Beyond Sustainable Economy: Abraham Maslow

Published: 13.07.2017

Aparigraha is a concept which is fundamental to both the Yoga and Jain traditions of Indian thought. It is a very interesting concept but one whose nuances are not commonly understood. It is usually translated as "non-possession of objects, one of the ethical disciplines for attaining spiritual perfection." [1]

This definition does a disservice to the nuances of this word and it is in these nuances that a philosophy of life is encapsulated. The first point to note is that the root of the word is grah which means to acquire or to grasp. If a simple negation was sought then the word would have been agrahana, but that is not the word that is used. What is negated is not grahana itself, which in any case would be impossible since basic needs must be satisfied for life itself to exist, but parigrahana or grasping all around.

What this means is that one should take only what is appropriate, and not more. Further, it is important to leave something for others. Let us examine the classical texts for further illumination.

In Yoga, aparigraha is one of the five yamas [virtues] which are the first and most basic step in the practice of yoga. Similarly in Jainism, it was also one of the five Mahavratas or great vows for spiritual seekers. which again provided the basis of spiritual practice. In the Yoga Sūtras of Patañjali, sūtra 2.30 is about the five yamas. In his commentary on the Yoga Sutras, Vyasa says:

Viśayānām-arjana-rakṣana-kśaya-saṅgha-hiṁsādoṣadarśanādasvīkaranam anypādānam aparigrahaḥ.

Na punarasāmarthyena-asvīkaranam. Ityete yamaha (30).[2]

Trevor Legget's translation[3] is as follows:

Seeing the defects in objects involved in acquiring them and defending them, and losing them and being attached to them, and depriving others of them, one does not take them to himself, he does not appropriate them to himself, does not take them, and that is not holding possessions.

It does not mean failure to appropriate them because of the impossibility of doing so. The above are the restraints.

It is clear why aparigraha is recommended. The process of acquiring objects, securing objects, facing the threat of loss and finding oneself attached to them as well as coming in the way of others using those objects, takes one's energies away from the spiritual path and should be avoided as much as possible. The important thing to note is that the objects are not renounced because that is impossible; rather, the objects are available but the yogi turns away from them.

This of course is entirely appropriate for renunciates such as sadhus and munis. However, in a modified and milder form these vows are equally appropriate for householders.

Here it may be interpreted as not keeping everything for oneself. As the Atharvaveda (3.24.5) itself recommends:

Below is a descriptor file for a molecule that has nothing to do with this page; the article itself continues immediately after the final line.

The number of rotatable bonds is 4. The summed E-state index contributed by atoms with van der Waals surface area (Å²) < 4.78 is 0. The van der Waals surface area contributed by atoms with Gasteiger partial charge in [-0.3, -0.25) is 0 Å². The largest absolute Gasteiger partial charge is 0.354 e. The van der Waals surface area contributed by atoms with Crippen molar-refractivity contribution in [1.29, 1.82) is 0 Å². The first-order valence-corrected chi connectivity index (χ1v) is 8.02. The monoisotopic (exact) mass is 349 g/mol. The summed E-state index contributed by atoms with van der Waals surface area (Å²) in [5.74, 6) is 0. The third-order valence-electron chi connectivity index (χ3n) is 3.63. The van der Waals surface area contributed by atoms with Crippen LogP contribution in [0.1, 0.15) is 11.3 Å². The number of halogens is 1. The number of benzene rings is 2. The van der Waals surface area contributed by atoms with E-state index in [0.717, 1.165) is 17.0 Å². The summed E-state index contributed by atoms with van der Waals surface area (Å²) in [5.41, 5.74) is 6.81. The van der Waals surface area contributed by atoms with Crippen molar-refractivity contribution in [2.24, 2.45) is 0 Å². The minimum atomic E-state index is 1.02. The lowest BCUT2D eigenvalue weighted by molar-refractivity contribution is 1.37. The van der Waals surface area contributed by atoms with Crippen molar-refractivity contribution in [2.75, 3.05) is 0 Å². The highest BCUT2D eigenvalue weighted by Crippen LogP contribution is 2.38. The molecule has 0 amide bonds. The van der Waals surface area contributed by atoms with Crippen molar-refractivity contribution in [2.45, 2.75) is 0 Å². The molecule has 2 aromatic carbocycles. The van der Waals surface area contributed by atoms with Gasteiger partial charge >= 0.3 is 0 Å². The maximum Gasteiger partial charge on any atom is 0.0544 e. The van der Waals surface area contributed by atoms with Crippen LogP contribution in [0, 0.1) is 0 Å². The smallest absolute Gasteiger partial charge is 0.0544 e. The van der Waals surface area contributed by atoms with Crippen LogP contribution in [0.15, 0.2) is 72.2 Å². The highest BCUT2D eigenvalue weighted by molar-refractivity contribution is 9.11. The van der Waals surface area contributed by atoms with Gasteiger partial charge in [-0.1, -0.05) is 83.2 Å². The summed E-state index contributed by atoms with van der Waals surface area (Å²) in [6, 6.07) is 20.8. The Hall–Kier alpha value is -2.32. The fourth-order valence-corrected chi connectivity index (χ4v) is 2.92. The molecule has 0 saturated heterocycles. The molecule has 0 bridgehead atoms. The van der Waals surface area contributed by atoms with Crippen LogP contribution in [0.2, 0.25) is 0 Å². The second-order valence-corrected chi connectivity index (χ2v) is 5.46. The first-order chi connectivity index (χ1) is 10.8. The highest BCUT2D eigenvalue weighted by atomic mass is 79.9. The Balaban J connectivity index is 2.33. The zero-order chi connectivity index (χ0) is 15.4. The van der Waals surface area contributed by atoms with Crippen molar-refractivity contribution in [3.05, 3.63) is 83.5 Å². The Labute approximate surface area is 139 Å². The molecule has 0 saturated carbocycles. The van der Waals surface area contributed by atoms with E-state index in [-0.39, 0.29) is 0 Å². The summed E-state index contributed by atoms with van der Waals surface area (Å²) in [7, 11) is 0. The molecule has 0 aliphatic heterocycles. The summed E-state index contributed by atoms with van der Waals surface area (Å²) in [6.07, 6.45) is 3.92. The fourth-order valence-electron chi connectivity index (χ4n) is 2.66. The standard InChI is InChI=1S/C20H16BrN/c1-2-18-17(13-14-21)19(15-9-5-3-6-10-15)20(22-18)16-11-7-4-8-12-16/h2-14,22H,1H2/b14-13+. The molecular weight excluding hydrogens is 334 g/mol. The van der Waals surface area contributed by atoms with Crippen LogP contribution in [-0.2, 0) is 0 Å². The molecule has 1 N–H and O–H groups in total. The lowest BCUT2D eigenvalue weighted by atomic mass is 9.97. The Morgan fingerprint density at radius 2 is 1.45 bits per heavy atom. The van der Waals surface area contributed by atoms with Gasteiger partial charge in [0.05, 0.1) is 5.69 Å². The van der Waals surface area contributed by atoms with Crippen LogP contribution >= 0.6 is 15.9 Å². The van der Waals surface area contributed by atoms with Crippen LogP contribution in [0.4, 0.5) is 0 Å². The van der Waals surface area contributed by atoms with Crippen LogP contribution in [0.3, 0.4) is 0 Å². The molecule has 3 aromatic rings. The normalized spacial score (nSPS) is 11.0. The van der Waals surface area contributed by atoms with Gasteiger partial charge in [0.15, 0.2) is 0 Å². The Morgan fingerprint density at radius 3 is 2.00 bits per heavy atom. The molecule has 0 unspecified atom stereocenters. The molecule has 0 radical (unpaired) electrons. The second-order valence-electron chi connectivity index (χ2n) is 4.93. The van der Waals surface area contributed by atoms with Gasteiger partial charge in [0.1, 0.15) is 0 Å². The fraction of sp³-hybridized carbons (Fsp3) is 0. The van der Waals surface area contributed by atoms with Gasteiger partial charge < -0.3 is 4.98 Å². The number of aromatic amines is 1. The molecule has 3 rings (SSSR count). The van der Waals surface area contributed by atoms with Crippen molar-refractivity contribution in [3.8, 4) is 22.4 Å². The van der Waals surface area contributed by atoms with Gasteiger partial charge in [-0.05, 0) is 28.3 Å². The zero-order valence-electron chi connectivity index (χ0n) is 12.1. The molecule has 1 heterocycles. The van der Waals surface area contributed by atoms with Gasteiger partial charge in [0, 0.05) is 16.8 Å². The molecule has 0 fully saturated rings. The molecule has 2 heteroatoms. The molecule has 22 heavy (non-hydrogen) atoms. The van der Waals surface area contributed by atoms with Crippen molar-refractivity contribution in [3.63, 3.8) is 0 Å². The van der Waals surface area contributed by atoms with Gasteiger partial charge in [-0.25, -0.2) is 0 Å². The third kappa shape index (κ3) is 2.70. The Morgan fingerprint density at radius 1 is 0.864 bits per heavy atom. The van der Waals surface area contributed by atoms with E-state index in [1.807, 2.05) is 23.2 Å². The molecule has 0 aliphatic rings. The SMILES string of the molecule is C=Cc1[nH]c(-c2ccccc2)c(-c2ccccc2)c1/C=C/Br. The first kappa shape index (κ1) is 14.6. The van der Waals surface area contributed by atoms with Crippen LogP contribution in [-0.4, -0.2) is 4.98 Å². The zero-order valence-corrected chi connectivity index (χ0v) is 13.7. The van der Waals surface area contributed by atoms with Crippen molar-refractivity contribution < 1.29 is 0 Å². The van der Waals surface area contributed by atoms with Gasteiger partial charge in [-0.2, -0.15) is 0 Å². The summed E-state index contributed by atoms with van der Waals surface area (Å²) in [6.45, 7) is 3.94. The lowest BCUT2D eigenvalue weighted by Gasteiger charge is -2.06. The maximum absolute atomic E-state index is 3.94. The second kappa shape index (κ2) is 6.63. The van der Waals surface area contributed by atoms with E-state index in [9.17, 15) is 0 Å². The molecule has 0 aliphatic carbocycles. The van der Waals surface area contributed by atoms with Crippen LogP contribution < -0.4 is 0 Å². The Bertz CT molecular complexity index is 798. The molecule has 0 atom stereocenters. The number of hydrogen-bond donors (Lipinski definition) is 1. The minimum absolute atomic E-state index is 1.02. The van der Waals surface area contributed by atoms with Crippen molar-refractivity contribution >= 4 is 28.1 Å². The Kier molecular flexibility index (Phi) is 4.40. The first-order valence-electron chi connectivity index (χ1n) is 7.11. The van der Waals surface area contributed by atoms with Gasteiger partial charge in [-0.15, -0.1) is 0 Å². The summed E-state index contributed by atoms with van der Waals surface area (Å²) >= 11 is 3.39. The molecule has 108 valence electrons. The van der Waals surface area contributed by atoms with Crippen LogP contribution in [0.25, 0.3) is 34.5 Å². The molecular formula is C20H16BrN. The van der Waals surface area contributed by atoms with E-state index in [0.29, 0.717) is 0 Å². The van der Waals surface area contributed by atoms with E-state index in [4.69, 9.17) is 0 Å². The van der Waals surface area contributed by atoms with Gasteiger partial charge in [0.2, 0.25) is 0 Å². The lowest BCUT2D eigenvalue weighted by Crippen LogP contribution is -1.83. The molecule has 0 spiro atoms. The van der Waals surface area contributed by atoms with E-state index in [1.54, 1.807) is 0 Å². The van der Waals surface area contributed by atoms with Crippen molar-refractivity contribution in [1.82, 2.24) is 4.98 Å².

śatahasta Samāhara sahasrahasta saṁkira.

That is, 'gather with a hundred hands and give away with a thousand hands.' In other words, one should acquire resources abundantly and also give them away abundantly. This is what makes for social harmony.

There are, of course, other reasons for aparigraha. As we go through life we steadily accumulate possessions. Through an inability to let go, we usually have a lot of clutter. This clutter does not just accumulate in our attics, storerooms and trunks but also in our consciousness and slows us down. We not only possess things, but in reality, things also possess us. We get stuck at lower levels of conscious functioning.

This point may be appreciated by looking at the famous Theory of Hierarchy of Needs by Abraham Maslow. He wrote: "There are at least five sets of goals, which we may call basic needs. These are briefly physiological, safety, love, esteem, and self-actualization." Further, "These basic goals are related to each other, being arranged in a hierarchy of prepotency. This means that the most prepotent goal will monopolize consciousness and will tend of itself to organize the recruitment of the various capacities of the organism. The less prepotent needs are minimized, even forgotten or denied. But when a need is fairly well satisfied, the next prepotent ('higher') need emerges, in turn to dominate the conscious life and to serve as the center of organization of behavior, since gratified needs are not active motivators." 



Love and Belonging



Figure 1: Maslow's Hierarchy of Needs

So Maslow is basically saying that one must fulfill lower needs before one fulfils higher needs. In particular if one gets stuck at self-esteem which one builds through over-indulgence in the acquisition of material objects, one's full realization of potential would likely be stymied. For this reason also, aparigraha, which allows one to focus on self-actualization which includes the realization of one's spiritual potential.

Aparigraha, therefore, is a mūlamantra (root mantra) for the development of both the individual and the society.


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Title: Beyond Sustainable Economy
Author: Dr. Rudi Jansma, Dr. Sushma Singhvi
Publisher: Prakrit Bharati Academy

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Some texts contain  footnotes  and  glossary  entries. To distinguish between them, the links have different colors.
  1. Aparigraha
  2. Consciousness
  3. Hinduism
  4. Jainism
  5. Mahavratas
  6. Mantra
  7. Munis
  8. Sadhus
  9. Sūtra
  10. Yoga
  11. Yoga Sutras
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